Classical continuum The Other Modern At Centro S Giorgio in Poggiale, Bologna, until 14 May, and then touring internationally
'The Other Modern' is the provocative title given to an extensive exhibition of Classical architecture and traditional urban design that has opened in Bologna. The show sets out to demonstrate that Classical and traditional design has been practiced alongside Modernism throughout the twentieth century - a fact too often neglected.
The exhibition is divided into two parts. One is an overview of the work of important historical figures, whose expansion and adaptation of the Classical vocabulary in response to technological advance and changing social needs, has often been overlooked. 'The Other Modern' only scratches the surface of this large subject and, while some worthy practitioners have been plucked from obscurity, others, such as Lutyens and Asplund, are already well known. A thorough presentation would require a dedicated exhibition.
The second part of the show is the work from a new generation of practitioners determined to rekindle the flame of traditional design. Predictably, many of the projects fall into distinct categories. Post-Modern Classicists are well represented, but, all too often, they are let down by their failure to understand the grammar and syntax of the Classical language.
Similarly there are abundant schemes from the camp followers of Leon Krier and Demetri Porphyrios. Slavish copies of their idiosyncratic style share the weakness in the work of those early Modernists who thought, erroneously, that it was sufficient merely to copy Le Corbusier. In addition, there are the 'born again' Classicists. Their rabid rejection of Modernism, and indeed more or less everything that has happened since 1830, gives their work a safe, Neo-Georgian character, albeit often overly garnished with the full fruit and nuts of the Classical Orders.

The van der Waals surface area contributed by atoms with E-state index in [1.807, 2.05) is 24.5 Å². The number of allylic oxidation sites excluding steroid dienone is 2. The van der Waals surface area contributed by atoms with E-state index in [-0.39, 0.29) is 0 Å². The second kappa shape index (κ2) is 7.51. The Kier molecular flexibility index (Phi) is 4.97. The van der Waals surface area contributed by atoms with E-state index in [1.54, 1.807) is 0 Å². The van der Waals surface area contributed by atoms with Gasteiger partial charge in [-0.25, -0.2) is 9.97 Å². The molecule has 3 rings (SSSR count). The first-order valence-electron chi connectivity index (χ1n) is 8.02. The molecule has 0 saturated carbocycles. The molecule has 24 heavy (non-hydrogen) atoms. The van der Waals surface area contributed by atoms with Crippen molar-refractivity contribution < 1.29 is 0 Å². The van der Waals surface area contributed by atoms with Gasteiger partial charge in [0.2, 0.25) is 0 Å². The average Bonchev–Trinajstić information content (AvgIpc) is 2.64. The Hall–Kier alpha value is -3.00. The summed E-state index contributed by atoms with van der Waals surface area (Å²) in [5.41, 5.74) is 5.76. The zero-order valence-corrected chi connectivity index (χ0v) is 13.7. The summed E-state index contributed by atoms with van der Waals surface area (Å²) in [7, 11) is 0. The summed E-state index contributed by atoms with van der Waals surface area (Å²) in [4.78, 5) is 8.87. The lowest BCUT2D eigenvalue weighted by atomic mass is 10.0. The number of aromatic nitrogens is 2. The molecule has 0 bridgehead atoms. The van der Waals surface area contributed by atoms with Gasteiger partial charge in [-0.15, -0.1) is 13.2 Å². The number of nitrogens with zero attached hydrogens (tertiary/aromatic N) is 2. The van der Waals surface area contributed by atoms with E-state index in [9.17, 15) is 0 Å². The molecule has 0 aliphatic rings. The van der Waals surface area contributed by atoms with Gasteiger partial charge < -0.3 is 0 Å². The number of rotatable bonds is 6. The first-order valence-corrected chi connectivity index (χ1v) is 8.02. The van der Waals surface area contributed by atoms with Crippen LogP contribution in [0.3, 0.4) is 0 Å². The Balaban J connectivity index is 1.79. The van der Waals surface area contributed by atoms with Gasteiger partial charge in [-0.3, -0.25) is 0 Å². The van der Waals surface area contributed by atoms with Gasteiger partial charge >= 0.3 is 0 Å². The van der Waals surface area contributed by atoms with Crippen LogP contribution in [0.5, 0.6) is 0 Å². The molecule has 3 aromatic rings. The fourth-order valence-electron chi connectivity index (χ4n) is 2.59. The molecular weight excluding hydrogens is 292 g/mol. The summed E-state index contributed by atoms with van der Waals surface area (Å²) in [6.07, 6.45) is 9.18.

More interestingly, there is a group of practitioners who are clearly determined to extend the tradition and to take their place in the mainstream with their Modernist contemporaries. Among them are Robert Stern, Manuel Iniguez, Alberto Ustarroz and Rudiger Patzschke. Their work does provide evidence that the Classical tradition is capable of being adapted to tackle the needs of the twenty-first century.
'The Other Modern' has been organised by the Vision of Europe association. The curious choice of a rather dull new Post-Modern Classical building in Washington dc for the exhibition poster, however, provided an unwitting portent of the cultural colonialism in evidence during the conference that coincided with the launch of the exhibition.
Academics dominated the platform and, for many of them, the temptation to impress their peers with their latest theoretical essay was irresistible. It was disappointing that the list of distinguished international delegates was not properly reflected in this line-up of speakers. For example, Rob Krier did not present his pioneering work in Potsdam and Berlin, nor was Semion Mikhailovsky from the St Petersburg Academy of Art given time to explain the extraordinary challenges facing his own remarkable Classical city in the post-communist era. Perhaps the next event in Oslo in the autumn will include a broader, more representative range of speakers.
With some 200 exhibitors drawn from across the globe, and 400 delegates at the conference, it is clear that there is indeed a broad-based revival of interest in traditional design as a means for creating a more humane environment - despite the mixed quality of the projects on show.
To date, the activities of the Vision of Europe have been initiated by the voluntary efforts of the dynamic young Italian, Gabrielle Tagliaventi, and Michael Lykoudis from the University of Notre Dame. At the end of the conference, however, the suggestion that a secretariat, funded by subscription, should be established was met with warm approval.
Its role would be to co-ordinate future events and to develop a substantial website dedicated to traditional design. Such a global network would facilitate debate and show the possibilities of a more progressive approach to traditional architecture and urban design. It might also help to dispel the image of tweed suits and fogeyism with which those interested in Classical architecture are often tarred.
Hugh Petter is a director of Robert Adam Architects in London